Rationale: Chronic obstructive pulmonary disease (COPD) is believed to result from an abnormal inflammatory response in the lungs to noxious particles and gases usually found in cigarette smoke.
Objectives: In this study, the molecular mechanisms for the enhanced proinflammatory cytokine gene transcription in COPD were investigated.
Methods: Lung tissue was examined from 56 subjects undergoing resection for peripheral lung tumors as follows: current smokers with (n = 14) and without COPD (n = 17), ex-smokers with COPD (n = 13), and nonsmokers (n = 12). The levels of inhibitor kappaB-alpha (IkappaB-alpha), histone deacetylase 2 (HDAC2), acetylated (ac-) histone H3 and H4, the transcription factor nuclear factor-kappaB (NF-kappaB), proinflammatory cytokine messenger RNA, and 8-isoprostane were measured.
Measurements and main results: IkappaB-alpha levels were significantly decreased in healthy smokers and current and ex-smoking patients with COPD when compared with nonsmokers (p < 0.001), with an associated increase in NF-kappaB DNA binding in current smokers (p < 0.05). An increase in acetylated histone 4 (ac-H4; p < 0.01) was found in current smokers. Conversely, ex-smokers with COPD showed an increase in ac-H3 (p < 0.05). Decreased levels of cytoplasmic, but not nuclear, HDAC2 protein levels were detected. From the cytokine profiles, no significant differences were detected; however, interleukin-12p40 expression correlated with ac-H4 in current smokers with COPD (p < 0.01).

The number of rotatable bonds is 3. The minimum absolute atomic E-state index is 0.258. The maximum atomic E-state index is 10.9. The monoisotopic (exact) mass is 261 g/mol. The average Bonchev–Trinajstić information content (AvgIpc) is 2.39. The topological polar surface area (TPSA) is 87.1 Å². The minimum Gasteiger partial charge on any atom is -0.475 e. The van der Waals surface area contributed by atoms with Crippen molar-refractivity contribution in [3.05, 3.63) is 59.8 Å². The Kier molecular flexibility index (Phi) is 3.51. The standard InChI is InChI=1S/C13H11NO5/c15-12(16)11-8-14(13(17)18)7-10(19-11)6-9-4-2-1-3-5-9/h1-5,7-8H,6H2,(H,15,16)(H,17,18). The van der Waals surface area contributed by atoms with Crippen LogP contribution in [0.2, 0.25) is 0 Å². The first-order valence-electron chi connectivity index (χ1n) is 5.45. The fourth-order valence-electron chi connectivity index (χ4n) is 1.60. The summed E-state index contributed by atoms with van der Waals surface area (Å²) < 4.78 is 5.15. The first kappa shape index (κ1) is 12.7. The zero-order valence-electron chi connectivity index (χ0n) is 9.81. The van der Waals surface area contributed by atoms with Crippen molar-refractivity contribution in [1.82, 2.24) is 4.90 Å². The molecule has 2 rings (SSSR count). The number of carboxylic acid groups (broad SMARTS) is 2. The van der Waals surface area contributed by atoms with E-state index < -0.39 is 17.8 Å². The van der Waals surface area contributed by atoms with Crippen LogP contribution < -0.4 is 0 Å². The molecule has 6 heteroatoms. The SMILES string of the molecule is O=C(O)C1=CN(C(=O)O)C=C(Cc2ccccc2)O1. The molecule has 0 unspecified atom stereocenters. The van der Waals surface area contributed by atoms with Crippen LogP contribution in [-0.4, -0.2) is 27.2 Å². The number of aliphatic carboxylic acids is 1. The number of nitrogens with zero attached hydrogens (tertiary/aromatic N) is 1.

Conclusion: These data propose a role for modification of nucleosomal structure in inflammatory cytokine gene transcription in response to smoking. The imbalance between histone deacetylation and acetylation in favor of acetylation may contribute to the enhanced inflammation in smokers susceptible to the development of COPD.